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andrewpaul9005
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Journal for andrewpaul9005Journal for andrewpaul9005
May
24
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The latest infrastructure Philippines are aimed at addressing a series of problems. First, the country\'s chronic underspending and decades-long backlog in public infrastructure would be addressed. Second, public-private partnerships (PPPs) would attract Chinese FDI, a key issue for the Philippines. Finally, the government aims to create a better environment for investment and employment. But how can this impact the most marginalised communities?
Public-private partnerships (PPPs)

A strong and growing infrastructure sector is crucial for high economic growth, improved social living standards, and increased international investment. The new administration has recognized the potential of Public-Private Partnerships and plans to further boost its use. The DPWH will undertake reforms to create an environment that encourages private business and will allow it to bankroll more projects. Here are five ways to boost your PPPs:

Philippine infrastructure development will require a large investment in public-private partnerships. The country has a huge infrastructure gap that will require substantial investments over the next decade. Government funding is insufficient to meet this need. PPPs can help bridge the funding gap. The Philippines is poised to be a lucrative destination for international investors, as the government is willing to listen to foreign investors and collaborate with multilateral agencies and experts.
Chinese FDI

The lack of Chinese FDI in Philippine infrastructure development is largely explained by weak Philippine institutions. The Philippines received just 2.0% of Chinese FDI in ASEAN. Moreover, Laos and Myanmar have significantly lower state capacity and rent seeking rates. Both of these factors could be contributing factors in the Philippines\' underperformance in attracting Chinese FDI. While these reasons could be partially or fully responsible for the decline in Philippine FDI, there is no reason to dismiss Chinese investments in the infrastructure sector.

The role of local elites in regulating Chinese FDI in Philippine infrastructure development is also a concern. Philippine elites cling to whatever government is in power, which makes it extremely difficult to determine the level of commitment to the projects. If Chinese firms are involved in these projects, wrongdoing on their part could derail their progress and even backfire on local elites who supported them. Hence, the Chinese government should insist on a comprehensive impact assessment before signing any deal. Alternatively, Chinese firms could partner with local government agencies and conduct a review of the environmental and social impact of their projects.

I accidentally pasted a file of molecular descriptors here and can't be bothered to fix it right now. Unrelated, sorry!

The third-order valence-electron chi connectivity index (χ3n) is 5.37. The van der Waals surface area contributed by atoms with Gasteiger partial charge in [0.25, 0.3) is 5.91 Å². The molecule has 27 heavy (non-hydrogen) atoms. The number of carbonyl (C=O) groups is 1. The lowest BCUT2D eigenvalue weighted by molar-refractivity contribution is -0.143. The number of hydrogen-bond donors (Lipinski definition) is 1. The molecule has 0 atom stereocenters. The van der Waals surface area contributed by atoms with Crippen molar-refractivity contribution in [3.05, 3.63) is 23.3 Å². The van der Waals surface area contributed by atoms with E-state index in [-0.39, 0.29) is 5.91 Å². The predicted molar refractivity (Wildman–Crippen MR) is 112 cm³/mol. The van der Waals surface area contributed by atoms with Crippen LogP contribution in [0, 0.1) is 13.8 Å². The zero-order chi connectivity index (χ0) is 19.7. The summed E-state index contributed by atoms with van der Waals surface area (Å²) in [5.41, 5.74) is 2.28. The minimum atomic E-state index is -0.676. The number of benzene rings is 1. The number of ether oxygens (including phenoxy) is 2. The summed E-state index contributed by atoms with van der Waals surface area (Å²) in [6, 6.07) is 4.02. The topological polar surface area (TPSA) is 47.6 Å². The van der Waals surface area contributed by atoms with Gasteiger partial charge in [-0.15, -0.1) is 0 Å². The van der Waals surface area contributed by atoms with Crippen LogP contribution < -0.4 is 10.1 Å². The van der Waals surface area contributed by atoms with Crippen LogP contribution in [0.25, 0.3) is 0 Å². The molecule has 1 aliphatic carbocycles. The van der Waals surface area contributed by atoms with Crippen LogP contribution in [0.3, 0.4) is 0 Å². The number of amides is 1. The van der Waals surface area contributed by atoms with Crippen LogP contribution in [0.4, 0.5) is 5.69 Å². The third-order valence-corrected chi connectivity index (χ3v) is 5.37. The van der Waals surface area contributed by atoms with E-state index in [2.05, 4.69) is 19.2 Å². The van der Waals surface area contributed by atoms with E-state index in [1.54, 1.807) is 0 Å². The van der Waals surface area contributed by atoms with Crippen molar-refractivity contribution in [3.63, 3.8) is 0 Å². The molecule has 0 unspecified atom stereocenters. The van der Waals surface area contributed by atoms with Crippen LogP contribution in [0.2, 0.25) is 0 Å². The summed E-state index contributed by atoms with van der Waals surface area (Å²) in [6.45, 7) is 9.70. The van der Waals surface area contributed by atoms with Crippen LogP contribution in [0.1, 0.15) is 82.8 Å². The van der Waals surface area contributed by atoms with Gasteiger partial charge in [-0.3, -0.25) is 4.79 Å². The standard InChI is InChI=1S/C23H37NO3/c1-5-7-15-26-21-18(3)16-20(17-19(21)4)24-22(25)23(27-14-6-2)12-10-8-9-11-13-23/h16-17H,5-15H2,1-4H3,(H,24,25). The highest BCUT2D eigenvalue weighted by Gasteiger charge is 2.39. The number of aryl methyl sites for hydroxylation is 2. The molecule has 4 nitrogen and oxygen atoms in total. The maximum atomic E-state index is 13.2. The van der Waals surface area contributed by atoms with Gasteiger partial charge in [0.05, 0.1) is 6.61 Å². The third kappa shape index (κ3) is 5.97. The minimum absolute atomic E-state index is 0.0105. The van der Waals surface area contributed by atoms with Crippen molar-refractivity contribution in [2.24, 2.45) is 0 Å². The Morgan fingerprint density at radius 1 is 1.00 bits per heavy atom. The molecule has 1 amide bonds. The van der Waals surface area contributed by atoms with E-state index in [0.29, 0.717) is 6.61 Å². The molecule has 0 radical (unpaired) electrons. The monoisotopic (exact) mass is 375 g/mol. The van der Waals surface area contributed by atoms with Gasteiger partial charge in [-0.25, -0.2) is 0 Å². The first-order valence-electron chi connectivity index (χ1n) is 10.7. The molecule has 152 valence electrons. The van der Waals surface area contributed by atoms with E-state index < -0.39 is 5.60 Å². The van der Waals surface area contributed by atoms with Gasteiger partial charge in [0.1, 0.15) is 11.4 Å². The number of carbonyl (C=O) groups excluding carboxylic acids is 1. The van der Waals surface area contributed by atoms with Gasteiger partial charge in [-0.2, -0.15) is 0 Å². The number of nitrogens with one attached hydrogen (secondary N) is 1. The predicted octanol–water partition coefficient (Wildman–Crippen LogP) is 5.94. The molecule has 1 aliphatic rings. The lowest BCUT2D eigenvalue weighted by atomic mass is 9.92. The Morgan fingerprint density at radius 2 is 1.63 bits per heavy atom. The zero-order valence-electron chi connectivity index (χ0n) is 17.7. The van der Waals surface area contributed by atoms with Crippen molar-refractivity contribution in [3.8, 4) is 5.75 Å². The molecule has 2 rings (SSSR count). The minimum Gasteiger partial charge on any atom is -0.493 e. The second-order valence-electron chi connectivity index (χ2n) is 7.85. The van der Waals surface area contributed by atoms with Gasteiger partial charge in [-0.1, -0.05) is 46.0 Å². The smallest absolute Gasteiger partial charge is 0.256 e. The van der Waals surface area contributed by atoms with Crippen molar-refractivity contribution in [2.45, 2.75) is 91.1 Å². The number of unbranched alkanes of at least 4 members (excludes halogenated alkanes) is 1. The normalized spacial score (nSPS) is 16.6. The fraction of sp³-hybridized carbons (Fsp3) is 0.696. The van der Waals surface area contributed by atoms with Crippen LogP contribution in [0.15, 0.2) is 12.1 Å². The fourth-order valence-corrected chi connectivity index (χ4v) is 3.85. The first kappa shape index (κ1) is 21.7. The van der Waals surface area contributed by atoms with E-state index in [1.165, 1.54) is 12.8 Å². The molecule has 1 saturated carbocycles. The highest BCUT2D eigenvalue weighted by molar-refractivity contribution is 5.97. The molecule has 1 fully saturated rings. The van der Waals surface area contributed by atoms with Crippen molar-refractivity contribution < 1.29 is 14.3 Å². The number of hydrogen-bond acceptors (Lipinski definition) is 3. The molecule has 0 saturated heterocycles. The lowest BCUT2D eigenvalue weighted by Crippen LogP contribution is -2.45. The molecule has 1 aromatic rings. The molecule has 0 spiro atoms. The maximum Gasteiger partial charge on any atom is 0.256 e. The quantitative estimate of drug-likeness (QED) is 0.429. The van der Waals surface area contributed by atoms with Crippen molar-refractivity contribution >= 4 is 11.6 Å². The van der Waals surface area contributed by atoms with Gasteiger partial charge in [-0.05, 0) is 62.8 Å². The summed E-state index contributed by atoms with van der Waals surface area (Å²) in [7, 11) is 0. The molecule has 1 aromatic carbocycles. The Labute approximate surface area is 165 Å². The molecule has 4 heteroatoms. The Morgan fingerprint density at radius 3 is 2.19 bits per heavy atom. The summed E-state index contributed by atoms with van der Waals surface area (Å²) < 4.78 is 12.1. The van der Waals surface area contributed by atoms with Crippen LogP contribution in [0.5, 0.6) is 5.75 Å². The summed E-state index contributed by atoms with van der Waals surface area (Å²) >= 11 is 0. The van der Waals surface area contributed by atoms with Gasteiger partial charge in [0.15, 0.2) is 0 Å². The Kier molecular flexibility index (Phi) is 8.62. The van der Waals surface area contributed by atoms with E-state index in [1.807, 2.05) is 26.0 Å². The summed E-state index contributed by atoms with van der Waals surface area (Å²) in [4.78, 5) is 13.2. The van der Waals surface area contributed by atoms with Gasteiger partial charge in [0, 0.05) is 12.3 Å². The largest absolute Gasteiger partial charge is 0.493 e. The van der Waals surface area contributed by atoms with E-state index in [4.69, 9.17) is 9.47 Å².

Investment climate

Despite the huge natural resources and human resources of the Philippines, overall development outcomes in the country have fallen short of their potential. Poor public services and weak government institutions have created a vicious cycle, with citizens unwilling to support the government with adequate resources. The key to breaking this vicious cycle is improving the efficiency and effectiveness of public service delivery, increasing government revenue and enhancing public trust. In this context, the role of infrastructure is crucial.

While foreign ownership restrictions still limit investments in certain sectors, recent measures have made it easier to attract foreign investors. The Philippines has a large consumer market and continuous liberalisation efforts. In 2021, the country passed the largest tax reform in its history. Corporate income tax in the Philippines, which is among the highest in the region, has been reduced to twenty-five percent, as part of a package to spur economic growth.
Impacts on marginalised groups

This study has found that local government officials and village residents have different priorities in the adaptation to climate change. While those with higher educational levels are more likely to propose systemic and social capacity-building adaptations, those with lower education focus more on physical infrastructures. However, the study also found that other factors may also impact the adaptation proposals. Among these factors, education and social class may play a significant role.

People living in poor areas experience marginalization. These communities are excluded from mainstream social, economic, and cultural life. They do not have access to resources and services that others can afford. These groups are often disadvantaged because of their race, gender, sexual orientation, and physical ability. Governments often do little to address these issues, and the results are negative for these communities. Further, the government must work to ensure that the benefits of society are equally shared among all communities.
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